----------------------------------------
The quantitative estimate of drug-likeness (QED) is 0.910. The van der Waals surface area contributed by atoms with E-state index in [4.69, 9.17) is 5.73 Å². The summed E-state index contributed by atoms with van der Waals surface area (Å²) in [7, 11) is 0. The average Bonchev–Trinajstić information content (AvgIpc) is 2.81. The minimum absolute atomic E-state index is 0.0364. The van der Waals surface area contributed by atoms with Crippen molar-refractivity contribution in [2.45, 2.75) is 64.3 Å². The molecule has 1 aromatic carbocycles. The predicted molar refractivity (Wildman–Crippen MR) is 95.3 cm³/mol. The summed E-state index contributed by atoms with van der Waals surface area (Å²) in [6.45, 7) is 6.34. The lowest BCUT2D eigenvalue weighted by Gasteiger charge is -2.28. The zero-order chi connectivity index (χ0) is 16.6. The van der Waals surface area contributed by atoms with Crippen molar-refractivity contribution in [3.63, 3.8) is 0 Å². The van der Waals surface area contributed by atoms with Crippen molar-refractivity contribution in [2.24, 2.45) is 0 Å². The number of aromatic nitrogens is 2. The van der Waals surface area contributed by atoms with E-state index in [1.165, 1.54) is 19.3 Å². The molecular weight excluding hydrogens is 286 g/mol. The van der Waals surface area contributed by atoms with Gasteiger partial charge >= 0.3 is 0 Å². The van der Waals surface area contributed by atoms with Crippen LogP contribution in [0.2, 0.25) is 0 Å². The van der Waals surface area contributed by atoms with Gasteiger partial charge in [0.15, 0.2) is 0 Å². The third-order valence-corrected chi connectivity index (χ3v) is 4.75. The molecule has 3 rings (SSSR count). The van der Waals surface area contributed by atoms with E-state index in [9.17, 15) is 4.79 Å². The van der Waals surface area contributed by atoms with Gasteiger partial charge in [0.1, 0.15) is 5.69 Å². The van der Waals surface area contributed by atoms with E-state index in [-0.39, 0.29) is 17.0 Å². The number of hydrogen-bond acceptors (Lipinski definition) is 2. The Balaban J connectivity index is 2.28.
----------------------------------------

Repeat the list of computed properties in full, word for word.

The quantitative estimate of drug-likeness (QED) is 0.910. The van der Waals surface area contributed by atoms with E-state index in [4.69, 9.17) is 5.73 Å². The summed E-state index contributed by atoms with van der Waals surface area (Å²) in [7, 11) is 0. The average Bonchev–Trinajstić information content (AvgIpc) is 2.81. The minimum absolute atomic E-state index is 0.0364. The van der Waals surface area contributed by atoms with Crippen molar-refractivity contribution in [2.45, 2.75) is 64.3 Å². The molecule has 1 aromatic carbocycles. The predicted molar refractivity (Wildman–Crippen MR) is 95.3 cm³/mol. The summed E-state index contributed by atoms with van der Waals surface area (Å²) in [6.45, 7) is 6.34. The lowest BCUT2D eigenvalue weighted by Gasteiger charge is -2.28. The zero-order chi connectivity index (χ0) is 16.6. The van der Waals surface area contributed by atoms with Crippen molar-refractivity contribution in [3.63, 3.8) is 0 Å². The van der Waals surface area contributed by atoms with Crippen molar-refractivity contribution in [2.24, 2.45) is 0 Å². The number of aromatic nitrogens is 2. The van der Waals surface area contributed by atoms with E-state index in [1.165, 1.54) is 19.3 Å². The molecular weight excluding hydrogens is 286 g/mol. The van der Waals surface area contributed by atoms with Gasteiger partial charge >= 0.3 is 0 Å². The van der Waals surface area contributed by atoms with Crippen LogP contribution in [0.2, 0.25) is 0 Å². The van der Waals surface area contributed by atoms with Gasteiger partial charge in [0.15, 0.2) is 0 Å². The third-order valence-corrected chi connectivity index (χ3v) is 4.75. The molecule has 3 rings (SSSR count). The van der Waals surface area contributed by atoms with E-state index in [9.17, 15) is 4.79 Å². The van der Waals surface area contributed by atoms with Gasteiger partial charge in [0.1, 0.15) is 5.69 Å². The van der Waals surface area contributed by atoms with E-state index in [-0.39, 0.29) is 17.0 Å². The number of hydrogen-bond acceptors (Lipinski definition) is 2. The Balaban J connectivity index is 2.28.